Angelman syndrome is a debilitating genetic disorder that occurs in more than one in every 15,000 live births.
Monitoring participants' biological clocks may be the quickest way to determine the effectiveness of experimental drugs currently under development to treat Angelman syndrome. That is one of the implications of a study published in the Feb. 5 issue of the journal Current Biology which establishes a molecular-level link between a slow-down in the biological clock in the brains of individuals with AS and the genetic deficits that cause the condition.
Currently, there is no way to treat AS, which delays brain development and causes lack of speech, seizures, walking and balance problems and sleep disorders. In the last five years, however, scientists have found two approaches that hold considerable promise that will soon be undergoing clinical trials.
Angelman syndrome, which is often misdiagnosed as cerebral palsy or autism, is caused when the maternal copy of a specific gene, UBE3A located on chromosome 15, is missing or damaged.
"This gene plays an important role in regulating the concentration of the enzyme ubiquitin ligase during development," said Carl Johnson, Stevenson Professor of Biological Sciences and senior author on the study. "Ubiquitin ligase, in turn, regulates a number of other proteins. When the concentration is too high, it can lead to autism, but if it is too low, it can cause Angelman syndrome."
Normally, an individual has both a maternal and paternal copy of UBE3A. However, only the maternal copy is expressed in the brain. The paternal gene is silenced. The majority of AS cases (68 percent) are caused by a "big deletion" where a big chunk of DNA including UBE3A is missing from the maternal copy of chromosome 15. Another 11 percent of the cases are due to point mutations that inactivate the gene and 7 percent occur in individuals who end up with two copies of the paternal gene. The remainder is due to several other causes.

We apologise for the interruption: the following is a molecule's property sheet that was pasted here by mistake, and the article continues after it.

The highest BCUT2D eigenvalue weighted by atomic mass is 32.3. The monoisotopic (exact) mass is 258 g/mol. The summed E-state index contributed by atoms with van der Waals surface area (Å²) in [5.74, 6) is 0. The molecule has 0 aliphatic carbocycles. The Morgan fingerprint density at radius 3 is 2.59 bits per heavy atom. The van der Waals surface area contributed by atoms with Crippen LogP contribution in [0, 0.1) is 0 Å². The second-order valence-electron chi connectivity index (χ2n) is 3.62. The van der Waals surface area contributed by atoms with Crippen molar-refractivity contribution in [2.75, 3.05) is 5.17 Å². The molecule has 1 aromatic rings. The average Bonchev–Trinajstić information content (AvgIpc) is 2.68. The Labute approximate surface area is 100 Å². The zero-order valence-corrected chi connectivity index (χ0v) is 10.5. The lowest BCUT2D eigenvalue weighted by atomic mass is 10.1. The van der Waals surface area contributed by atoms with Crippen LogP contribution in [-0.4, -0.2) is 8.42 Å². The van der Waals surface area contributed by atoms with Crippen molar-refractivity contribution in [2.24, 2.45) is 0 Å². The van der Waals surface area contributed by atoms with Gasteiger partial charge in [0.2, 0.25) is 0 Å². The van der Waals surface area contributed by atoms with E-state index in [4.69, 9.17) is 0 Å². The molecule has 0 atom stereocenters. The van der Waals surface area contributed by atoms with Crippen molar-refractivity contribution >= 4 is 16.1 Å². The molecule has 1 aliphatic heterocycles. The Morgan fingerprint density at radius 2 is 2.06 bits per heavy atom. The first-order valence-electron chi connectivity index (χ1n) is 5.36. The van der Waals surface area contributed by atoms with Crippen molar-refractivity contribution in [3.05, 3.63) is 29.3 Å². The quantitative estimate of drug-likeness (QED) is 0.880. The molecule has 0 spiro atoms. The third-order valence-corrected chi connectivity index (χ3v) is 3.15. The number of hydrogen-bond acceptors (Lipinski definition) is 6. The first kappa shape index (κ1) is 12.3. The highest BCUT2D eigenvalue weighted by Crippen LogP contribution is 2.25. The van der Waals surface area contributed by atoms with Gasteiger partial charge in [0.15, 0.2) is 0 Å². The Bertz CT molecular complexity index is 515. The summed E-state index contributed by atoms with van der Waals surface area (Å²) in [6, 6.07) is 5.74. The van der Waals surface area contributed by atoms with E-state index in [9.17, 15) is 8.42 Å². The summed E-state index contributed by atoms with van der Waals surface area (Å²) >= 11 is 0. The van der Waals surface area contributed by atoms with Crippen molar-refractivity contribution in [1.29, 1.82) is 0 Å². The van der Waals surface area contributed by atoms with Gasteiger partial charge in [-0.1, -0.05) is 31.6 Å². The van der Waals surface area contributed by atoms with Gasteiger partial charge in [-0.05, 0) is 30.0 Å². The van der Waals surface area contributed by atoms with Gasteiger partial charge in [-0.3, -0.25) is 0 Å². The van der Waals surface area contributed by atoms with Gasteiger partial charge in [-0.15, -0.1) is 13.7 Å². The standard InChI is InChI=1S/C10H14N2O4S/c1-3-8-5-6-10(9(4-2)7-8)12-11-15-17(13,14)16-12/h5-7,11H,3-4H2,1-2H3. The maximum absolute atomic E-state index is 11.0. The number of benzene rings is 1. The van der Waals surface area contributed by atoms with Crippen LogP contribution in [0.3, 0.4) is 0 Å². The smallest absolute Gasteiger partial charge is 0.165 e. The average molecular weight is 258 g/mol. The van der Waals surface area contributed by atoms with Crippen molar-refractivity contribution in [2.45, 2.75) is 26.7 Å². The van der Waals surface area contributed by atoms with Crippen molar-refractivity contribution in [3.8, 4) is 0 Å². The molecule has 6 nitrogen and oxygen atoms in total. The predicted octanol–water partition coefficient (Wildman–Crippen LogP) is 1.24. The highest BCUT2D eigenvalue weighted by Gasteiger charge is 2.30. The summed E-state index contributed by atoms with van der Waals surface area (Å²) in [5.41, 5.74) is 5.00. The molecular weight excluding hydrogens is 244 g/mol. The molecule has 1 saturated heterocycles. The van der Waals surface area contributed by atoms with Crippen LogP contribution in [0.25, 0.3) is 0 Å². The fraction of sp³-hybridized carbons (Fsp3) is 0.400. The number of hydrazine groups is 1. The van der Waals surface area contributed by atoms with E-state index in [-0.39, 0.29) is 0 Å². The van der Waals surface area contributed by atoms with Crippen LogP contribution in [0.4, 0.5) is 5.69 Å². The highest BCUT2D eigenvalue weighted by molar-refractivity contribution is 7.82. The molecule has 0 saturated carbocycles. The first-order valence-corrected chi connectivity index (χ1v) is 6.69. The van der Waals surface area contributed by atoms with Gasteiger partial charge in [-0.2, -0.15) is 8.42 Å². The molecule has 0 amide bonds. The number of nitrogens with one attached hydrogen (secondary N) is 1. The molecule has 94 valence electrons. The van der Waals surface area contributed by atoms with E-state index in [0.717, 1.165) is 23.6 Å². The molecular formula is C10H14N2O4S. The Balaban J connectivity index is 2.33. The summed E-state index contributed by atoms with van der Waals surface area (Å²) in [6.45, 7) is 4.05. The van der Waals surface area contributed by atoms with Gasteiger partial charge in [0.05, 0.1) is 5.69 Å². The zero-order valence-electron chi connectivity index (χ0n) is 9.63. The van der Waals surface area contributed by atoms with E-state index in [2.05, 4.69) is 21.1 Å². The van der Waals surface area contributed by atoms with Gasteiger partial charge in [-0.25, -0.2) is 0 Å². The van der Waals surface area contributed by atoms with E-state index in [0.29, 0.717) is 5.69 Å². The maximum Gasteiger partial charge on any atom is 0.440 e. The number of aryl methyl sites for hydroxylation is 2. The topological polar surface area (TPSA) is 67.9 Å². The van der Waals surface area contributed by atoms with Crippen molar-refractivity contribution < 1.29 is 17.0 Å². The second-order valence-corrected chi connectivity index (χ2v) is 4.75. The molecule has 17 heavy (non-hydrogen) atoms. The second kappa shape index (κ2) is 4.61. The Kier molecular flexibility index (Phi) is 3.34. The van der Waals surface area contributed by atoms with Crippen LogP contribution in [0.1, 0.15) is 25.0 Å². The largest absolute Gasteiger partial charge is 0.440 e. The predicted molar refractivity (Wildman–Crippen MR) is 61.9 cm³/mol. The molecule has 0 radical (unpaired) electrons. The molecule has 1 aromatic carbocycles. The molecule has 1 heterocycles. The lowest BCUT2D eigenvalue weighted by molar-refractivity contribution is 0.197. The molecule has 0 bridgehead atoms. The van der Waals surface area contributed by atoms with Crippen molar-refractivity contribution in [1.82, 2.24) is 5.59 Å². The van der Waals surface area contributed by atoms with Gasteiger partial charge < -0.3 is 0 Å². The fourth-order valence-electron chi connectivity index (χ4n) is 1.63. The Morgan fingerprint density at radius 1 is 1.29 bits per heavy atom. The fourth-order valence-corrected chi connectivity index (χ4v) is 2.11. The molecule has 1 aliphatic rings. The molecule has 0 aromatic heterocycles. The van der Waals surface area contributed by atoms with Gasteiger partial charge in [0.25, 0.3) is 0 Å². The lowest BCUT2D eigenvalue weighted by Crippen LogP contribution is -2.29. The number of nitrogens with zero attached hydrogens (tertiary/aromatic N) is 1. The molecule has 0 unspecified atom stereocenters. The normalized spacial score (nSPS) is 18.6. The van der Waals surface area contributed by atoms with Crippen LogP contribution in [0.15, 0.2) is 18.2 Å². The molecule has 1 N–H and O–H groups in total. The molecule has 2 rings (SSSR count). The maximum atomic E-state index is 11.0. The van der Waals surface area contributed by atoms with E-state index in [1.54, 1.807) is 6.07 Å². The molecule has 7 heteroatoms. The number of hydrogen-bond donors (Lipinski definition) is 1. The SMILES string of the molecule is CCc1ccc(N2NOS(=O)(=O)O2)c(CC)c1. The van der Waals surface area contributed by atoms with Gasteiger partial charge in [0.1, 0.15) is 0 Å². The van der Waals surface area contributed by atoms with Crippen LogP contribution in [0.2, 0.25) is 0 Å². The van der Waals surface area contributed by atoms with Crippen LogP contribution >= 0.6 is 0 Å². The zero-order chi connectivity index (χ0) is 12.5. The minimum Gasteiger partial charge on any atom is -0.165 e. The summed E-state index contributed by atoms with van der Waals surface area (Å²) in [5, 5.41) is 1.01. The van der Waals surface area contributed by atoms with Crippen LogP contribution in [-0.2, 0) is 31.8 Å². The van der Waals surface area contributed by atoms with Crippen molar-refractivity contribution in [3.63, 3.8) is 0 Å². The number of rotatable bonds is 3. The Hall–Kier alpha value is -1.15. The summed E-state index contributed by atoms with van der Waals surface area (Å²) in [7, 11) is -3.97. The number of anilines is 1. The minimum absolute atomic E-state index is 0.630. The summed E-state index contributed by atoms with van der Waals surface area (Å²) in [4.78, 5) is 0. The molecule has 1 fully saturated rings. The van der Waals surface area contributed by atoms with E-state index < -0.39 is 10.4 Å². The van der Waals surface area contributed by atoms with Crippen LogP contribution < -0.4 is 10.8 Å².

The promising experimental treatments that are approaching the stage of clinical trials involve efforts to activate the paternal copy of UBE3A in the brain. One is exploring the use of Topotecan, a cancer chemotherapy agent. Another involves the development of a small DNA analog, known as an antisense oligonucleotide, that can unsilence the paternal AS gene in a highly selective manner.
"This is very exciting," said Bichell, whose son has AS. "Fifteen years ago when our son was diagnosed with AS there were no treatments. There weren't even any clinical trials."
Serious sleep disorders are one of the symptoms of AS. These can be so serious that the children must sleep in special crib-like beds to keep them from wandering or harming themselves at night.
The Vanderbilt researchers used two strains of mice that exhibited the symptoms of AS. One had the equivalent of the "big deletion" and the other had a point mutation in UBE3A. The researchers determined that the biological clocks of both strains ran significantly slower than normal. They also found that their biological clocks were not as robust as normal and were more easily influenced by environmental conditions. According to the researchers, these characteristics can account for the sleep disorders that AS patients experience.
"In many cases, animal models do not recapitulate the clinical features of major mental disorders," said Research Assistant Professor Shuqun Shi who performed most of the study. "But this is an exception. Angelman Syndrome is caused primarily by a loss of function of a single gene and the mouse models we used mimic many of the symptoms in human patients. Of course, we must be cautious when we try to apply the results of these studies to humans."
"If we can just find a treatment that allows AS patients to sleep soundly, it would be very worthwhile," said Bichell. "Dealing with sleep disorders can be one of the most stressful aspects of raising a child with AS."